Bookmarks

Yahoo Gmail Google Facebook Delicious Twitter Reddit Stumpleupon Myspace Digg

Search queries

why did Scabbers bite goyle, fuldataler mineralwasser, bikemate fahrradcomputer t52434 anleitung, frank zappa iq 172 liam gallagher 164, "heartbroke kid" "previous episode references", bikemate t52434 anleitung, marietta edgecombe cop out, kaufland autobatterie, nasi goreng in dosen kaufen, micromaxx mm 3544 universalfernbedienung

Links

XODOX
Impressum

#1: AFter the Smell Has Gone

Posted on 2006-07-23 13:43:29 by Mel.Brennan

Hey, now that the new car smell is gone, can anyone offer any
substantive contribution to the cultural landscape from these films?
Google groups/usenet groups' tolkien boards have generally gone back to
discussion of the book. You saw, for a short while, parody of Gollum
and "my precious" in various media...is that about it? Noone I ask can
hum a single melody from any film...have we moved on to the
newest-latest?

And isn't that the clearest indictment of these moving pictures that
claim to be representative of the second most-purchased book of all
time (in English), after the Bible? Isn't that evidence that the film
actually lacks the things that link the book to our consciousness (how
many people re-read the book(s)? How many have sought out the films
again...?), and instead offered us the special effects de jour, along
with Viggo for the ladies and Liv for the guys?

Subways with "FRODO LIVES" traveling the rails in NYC after ROTK was
published...today...what? Maybe this is the role films play today; to
simply pass through, like a cinematic lactose intolerance.

Maybe I'm just missing it. Maybe there are cultural outposts awash with
appreciation for Orlando Bloom's dialogue (btw, can you offer from
memory any memorable dialogue, other than "my precious" or "you shall
not pass"? Anybody remember anything at all from any of the "speeches"
Astin's Sam offered in two of the three films, which were lauded by
those in love with these pictures at the time?); maybe there are sites
overflowing with posts celebrating Rhys-Davies' humorous take on Gimli;
mayber there are threads that continue to this day that celebrate the
reverberations of the Elves at Helms Deep - the last LAST "Last
Alliance" - as auteur genius...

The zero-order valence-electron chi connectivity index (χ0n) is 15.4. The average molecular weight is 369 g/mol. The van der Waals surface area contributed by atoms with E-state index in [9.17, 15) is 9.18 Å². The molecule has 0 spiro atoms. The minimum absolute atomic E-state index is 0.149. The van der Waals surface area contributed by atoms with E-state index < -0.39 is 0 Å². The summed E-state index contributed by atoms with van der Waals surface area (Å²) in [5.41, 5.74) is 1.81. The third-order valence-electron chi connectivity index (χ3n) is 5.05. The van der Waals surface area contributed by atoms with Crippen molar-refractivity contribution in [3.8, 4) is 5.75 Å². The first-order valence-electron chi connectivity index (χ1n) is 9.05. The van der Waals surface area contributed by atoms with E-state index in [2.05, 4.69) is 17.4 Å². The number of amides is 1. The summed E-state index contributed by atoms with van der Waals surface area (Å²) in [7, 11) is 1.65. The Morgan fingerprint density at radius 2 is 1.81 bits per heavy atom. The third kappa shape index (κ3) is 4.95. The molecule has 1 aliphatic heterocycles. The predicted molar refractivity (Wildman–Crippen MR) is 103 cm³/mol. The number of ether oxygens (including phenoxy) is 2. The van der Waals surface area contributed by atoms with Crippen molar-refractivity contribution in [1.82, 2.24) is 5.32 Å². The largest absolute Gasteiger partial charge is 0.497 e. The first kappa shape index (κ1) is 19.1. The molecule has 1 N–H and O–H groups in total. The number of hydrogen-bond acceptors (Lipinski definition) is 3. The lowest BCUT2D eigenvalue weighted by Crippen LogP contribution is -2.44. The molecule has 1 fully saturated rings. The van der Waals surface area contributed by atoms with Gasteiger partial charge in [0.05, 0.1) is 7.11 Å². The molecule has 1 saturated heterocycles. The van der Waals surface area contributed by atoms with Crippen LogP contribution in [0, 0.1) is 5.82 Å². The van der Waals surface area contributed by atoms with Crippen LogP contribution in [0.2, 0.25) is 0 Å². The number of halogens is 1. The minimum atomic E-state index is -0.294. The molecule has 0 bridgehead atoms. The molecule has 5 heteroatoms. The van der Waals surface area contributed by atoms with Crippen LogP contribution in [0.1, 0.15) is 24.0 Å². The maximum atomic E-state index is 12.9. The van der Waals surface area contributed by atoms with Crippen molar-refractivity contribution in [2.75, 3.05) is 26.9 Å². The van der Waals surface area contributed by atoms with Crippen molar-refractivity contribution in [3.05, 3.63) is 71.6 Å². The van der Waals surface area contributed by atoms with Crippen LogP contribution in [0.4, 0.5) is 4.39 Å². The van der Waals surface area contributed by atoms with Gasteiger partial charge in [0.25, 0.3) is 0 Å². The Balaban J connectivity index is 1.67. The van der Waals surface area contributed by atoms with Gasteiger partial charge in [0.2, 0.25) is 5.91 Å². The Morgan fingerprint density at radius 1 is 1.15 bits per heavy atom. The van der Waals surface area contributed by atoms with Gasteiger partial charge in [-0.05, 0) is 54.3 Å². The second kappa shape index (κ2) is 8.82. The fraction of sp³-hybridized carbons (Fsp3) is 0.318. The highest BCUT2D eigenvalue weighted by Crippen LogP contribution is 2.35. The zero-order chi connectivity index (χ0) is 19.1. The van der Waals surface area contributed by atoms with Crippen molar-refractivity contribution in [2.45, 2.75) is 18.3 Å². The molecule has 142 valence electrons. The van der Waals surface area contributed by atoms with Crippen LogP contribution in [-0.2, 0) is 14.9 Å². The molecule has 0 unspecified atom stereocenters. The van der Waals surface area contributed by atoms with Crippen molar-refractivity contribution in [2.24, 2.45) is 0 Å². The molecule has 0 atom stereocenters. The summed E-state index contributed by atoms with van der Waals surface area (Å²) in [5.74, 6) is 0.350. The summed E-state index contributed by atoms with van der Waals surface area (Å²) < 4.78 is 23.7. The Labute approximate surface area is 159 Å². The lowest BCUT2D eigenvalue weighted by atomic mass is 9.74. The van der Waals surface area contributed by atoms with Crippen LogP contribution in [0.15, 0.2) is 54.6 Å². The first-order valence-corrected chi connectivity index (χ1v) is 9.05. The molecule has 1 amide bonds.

BUUUUUUUUT...I doubt it.

I'll check in on this thread in a few years. See how these great, GREAT
cinematic acheivements are doing. My guess is, probably about as well
as KING KONG, and less admirably than HEAVENLY CREATURES.

With nothing like the impact of the book, which, conversely, becomes
more revered in an ever-increasing fantasy and sci-fi market, not more
typical and common.

Report this message

#2: Re: AFter the Smell Has Gone

Posted on 2006-07-23 14:16:18 by Noh Phu Ling

<a href="mailto:Mel.Brennan&#64;gmail.com" target="_blank">Mel.Brennan&#64;gmail.com</a> wrote:
&gt; Hey, now that the new car smell is gone,.......

Notwithstanding your light-touch sarcasm, Theoden had some very good lines.

I revisit both the books and the extended version DVDs from time to
time. Despite the potential for acrimonious personalized frothing at the
mouth, each has strong points within its medium.

Were I forced to choose one over the other, of course, it would be the
books. YMMV.

Pete H

Report this message

#3: Re: AFter the Smell Has Gone

Posted on 2006-07-23 16:33:49 by Speaking Clock

pmhilton &lt;<a href="mailto:pmhilton&#64;mfx.net" target="_blank">pmhilton&#64;mfx.net</a>&gt; wrote:

&gt; Notwithstanding your light-touch sarcasm, Theoden had some very good
&gt; lines.

Eek, such as &quot;No parent should die before their child&quot;? (owtte)

However, much can be forgiven by way of bad lines here and there for the
glorious visual spectacle. Who can forget the sight of Eomer riding
into battle?
--
Speaking Clock

Report this message

#4: Re: AFter the Smell Has Gone

Posted on 2006-07-23 20:10:05 by thomas-ml

&lt;<a href="mailto:Mel.Brennan&#64;gmail.com" target="_blank">Mel.Brennan&#64;gmail.com</a>&gt; wrote:

&gt; Anybody remember anything at all from any of the &quot;speeches&quot;
&gt; Astin's Sam offered in two of the three films, which were lauded by
&gt; those in love with these pictures at the time

Actually, I think that most of the lines which &quot;stick&quot; are lines from